love the Marx bros…the first Beatles. continue…

      Liked by 1 person

    • mistermuse 12:58 am on February 20, 2020 Permalink | Reply

      I guess you could make that comparison, though I’ve never thought of the Beatles’ films in that way before.


  • mistermuse 12:00 am on February 15, 2020 Permalink | Reply
    Tags: , classic movies, , ,   


    When last we met, leaving our three stowaways on the good ship Lollipoop, Tomasso had cut the beards off of three Russian aviators, and he, Fiorello and Ricardo had assumed their identities….or so you were left to assume. But you don’t have to take my word for it….

    Having escaped from the speakers’ platform outside City Hall with plainclothes detective Henderson in pursuit, the stowaways and Driftwort take refuge in a nearby hotel, where they have a flat and retire. In the a.m., they have room service send up their breakfast.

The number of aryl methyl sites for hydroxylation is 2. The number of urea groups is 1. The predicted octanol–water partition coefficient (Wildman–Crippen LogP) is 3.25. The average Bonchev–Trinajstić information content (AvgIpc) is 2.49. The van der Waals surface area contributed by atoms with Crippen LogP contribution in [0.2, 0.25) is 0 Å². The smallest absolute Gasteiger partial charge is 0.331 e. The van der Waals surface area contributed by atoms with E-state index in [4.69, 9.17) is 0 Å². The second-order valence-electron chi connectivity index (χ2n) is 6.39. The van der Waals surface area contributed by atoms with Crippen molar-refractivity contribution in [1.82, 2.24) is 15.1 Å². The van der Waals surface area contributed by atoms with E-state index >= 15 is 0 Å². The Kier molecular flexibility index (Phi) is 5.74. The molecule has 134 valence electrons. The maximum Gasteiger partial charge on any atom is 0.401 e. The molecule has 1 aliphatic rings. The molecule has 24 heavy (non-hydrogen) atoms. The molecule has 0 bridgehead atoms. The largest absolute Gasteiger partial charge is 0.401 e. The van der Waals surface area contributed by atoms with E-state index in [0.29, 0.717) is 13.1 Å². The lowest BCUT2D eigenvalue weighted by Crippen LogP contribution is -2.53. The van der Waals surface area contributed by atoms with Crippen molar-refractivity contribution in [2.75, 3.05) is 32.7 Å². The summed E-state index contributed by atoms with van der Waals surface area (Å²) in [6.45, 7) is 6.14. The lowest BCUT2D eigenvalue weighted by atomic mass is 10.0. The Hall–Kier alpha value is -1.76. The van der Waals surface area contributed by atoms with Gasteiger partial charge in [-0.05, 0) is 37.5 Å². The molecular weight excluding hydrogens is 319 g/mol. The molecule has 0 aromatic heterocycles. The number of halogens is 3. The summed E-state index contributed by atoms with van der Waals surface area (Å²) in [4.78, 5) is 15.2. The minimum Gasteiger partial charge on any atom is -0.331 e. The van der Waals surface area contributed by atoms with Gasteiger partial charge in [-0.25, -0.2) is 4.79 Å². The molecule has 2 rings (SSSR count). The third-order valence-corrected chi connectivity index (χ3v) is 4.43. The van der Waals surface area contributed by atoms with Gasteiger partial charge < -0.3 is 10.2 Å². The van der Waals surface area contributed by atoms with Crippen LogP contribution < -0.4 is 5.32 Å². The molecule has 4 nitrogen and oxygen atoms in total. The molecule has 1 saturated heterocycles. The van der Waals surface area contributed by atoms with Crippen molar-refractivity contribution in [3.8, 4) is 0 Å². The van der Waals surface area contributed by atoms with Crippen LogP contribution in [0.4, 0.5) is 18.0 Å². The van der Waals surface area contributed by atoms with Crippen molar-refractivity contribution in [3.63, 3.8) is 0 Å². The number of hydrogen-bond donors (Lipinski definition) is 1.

Just when you thought the opening night of the opera season would never arrive, it does….and so does Driftwort, only to learn that he has been fired by Missis Playpool for associating with riffraff (how riffraff got into the act, I’ll never know). Not to be denied, Driftwort (together with Tomasso and Fiorello) goes to Gottliebchen’s office, locks him in a closet, replaces Gottliebchen as Missis Playpool’s escort, and delivers the opening night address, which is the same as the day address, but not as easy to see:

    Is there no end to this madness? For the answer to that question, you will have to return for Act IV. Until then….

    • calmkate 5:34 am on February 15, 2020 Permalink | Reply